” In an era dominated by constant information and the desire to be social, should the tone of thinking for students be different?
This is the world of Google.
In this world full of information abundance, our minds are constantly challenged to react to data, and often in a way that doesn’t just observe, but interprets. Subsequently, we unknowingly “spin” everything to avoid cognitive dissonance.
As a result, the tone of thinking can end up uncertain or whimsical, timid or arrogant, sycophant or idolizing–and so, devoid of connections and interdependence. The internet and social media are designed to connect, and with brilliant efficiency they do indeed connect—words and phrases, images and video, color and light, but not always to the net effect they might.
The nature of social media rests on identity as much as anything else—forcing subjectivity on everything through likes, retweets, shares, and pins. Instead, we might consider constant reflection guided by important questions as a new way to learn in the presence of information abundance.
But this takes new habits. ” Terry Heick
Discover ways to make the most of 21st Century thinkers and read more from Terry Heick in this article from Teach Thought.
Daniel Pink: How the 21st Century Brain Affects Creativity
“According to Daniel Pink, the author of the New York Times best-selling Drive, the great shift of the early 21st century is from left to right. Rather than a political change, however, Pink’s shift is all about the brain. The 21st century, he argues, represents the triumph of our creative right brain skills over the more procedural thinking of our left brain.
So when I met with Pink on a rainy afternoon in Washington earlier this month, I began by asking him whether the new hegemony of right brain skills would represent a new golden age of creativity for both artists and ordinary people.” Andrew Keen
Check out this video from the Future of Creativity series originally posted at the HBR Blog Network.
The Touch Screen Generation
” On a chilly day last spring, a few dozen developers of children’s apps for phones and tablets gathered at an old beach resort in Monterey, California, to show off their games. One developer, a self-described “visionary for puzzles” who looked like a skateboarder-recently-turned-dad, displayed a jacked-up, interactive game called Puzzingo, intended for toddlers and inspired by his own son’s desire to build and smash. Two 30‑something women were eagerly seeking feedback for an app called Knock Knock Family, aimed at 1-to-4-year-olds. “We want to make sure it’s easy enough for babies to understand,” one explained.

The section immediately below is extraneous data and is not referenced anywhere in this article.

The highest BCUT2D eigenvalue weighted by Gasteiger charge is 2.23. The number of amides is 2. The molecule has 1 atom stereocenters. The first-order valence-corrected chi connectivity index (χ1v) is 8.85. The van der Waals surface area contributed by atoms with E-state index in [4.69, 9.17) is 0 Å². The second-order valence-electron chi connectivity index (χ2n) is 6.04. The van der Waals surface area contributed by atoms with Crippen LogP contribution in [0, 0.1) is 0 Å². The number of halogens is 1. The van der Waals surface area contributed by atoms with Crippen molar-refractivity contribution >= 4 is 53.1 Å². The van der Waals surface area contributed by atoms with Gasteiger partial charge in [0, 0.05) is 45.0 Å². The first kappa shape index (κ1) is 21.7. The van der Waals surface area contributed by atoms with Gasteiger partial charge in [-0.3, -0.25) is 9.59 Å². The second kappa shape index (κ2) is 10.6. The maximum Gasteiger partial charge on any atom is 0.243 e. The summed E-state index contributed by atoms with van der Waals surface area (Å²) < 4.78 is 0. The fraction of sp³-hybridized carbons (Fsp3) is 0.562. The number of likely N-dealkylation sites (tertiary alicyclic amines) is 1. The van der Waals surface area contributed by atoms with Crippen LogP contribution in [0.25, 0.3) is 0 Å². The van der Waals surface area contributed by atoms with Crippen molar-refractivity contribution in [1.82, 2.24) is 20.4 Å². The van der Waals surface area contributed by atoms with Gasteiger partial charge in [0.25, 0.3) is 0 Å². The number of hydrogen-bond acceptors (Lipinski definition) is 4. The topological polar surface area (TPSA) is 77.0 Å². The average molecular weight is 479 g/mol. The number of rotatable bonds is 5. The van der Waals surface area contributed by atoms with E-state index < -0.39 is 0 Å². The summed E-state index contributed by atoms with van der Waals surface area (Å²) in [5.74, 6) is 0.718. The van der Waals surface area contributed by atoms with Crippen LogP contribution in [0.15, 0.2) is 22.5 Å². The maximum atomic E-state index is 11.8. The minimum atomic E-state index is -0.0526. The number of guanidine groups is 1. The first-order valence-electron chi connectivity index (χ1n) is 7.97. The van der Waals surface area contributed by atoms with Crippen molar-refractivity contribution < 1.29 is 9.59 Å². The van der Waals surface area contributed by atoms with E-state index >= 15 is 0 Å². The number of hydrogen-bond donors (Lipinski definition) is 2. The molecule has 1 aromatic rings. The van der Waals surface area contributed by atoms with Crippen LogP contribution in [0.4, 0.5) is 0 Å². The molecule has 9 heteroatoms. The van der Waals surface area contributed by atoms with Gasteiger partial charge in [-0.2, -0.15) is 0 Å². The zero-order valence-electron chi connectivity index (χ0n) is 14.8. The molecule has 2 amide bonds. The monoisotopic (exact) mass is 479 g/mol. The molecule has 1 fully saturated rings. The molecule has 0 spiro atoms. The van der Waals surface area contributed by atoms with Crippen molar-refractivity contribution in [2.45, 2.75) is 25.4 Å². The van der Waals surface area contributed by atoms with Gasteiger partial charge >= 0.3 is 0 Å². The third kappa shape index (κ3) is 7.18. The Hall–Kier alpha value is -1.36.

The gathering was organized by Warren Buckleitner, a longtime reviewer of interactive children’s media who likes to bring together developers, researchers, and interest groups—and often plenty of kids, some still in diapers. It went by the Harry Potter–ish name Dust or Magic, and was held in a drafty old stone-and-wood hall barely a mile from the sea, the kind of place where Bathilda Bagshot might retire after packing up her wand. Buckleitner spent the breaks testing whether his own remote-control helicopter could reach the hall’s second story, while various children who had come with their parents looked up in awe and delight. But mostly they looked down, at the iPads and other tablets displayed around the hall like so many open boxes of candy. I walked around and talked with developers, and several paraphrased a famous saying of Maria Montessori’s, a quote imported to ennoble a touch-screen age when very young kids, who once could be counted on only to chew on a square of aluminum, are now engaging with it in increasingly sophisticated ways: “The hands are the instruments of man’s intelligence.”
Read more from Hanna Rosin in her article ‘The Touch Screen Generation‘ here.
See more about 21st Century Learners from the iPad Art Room here.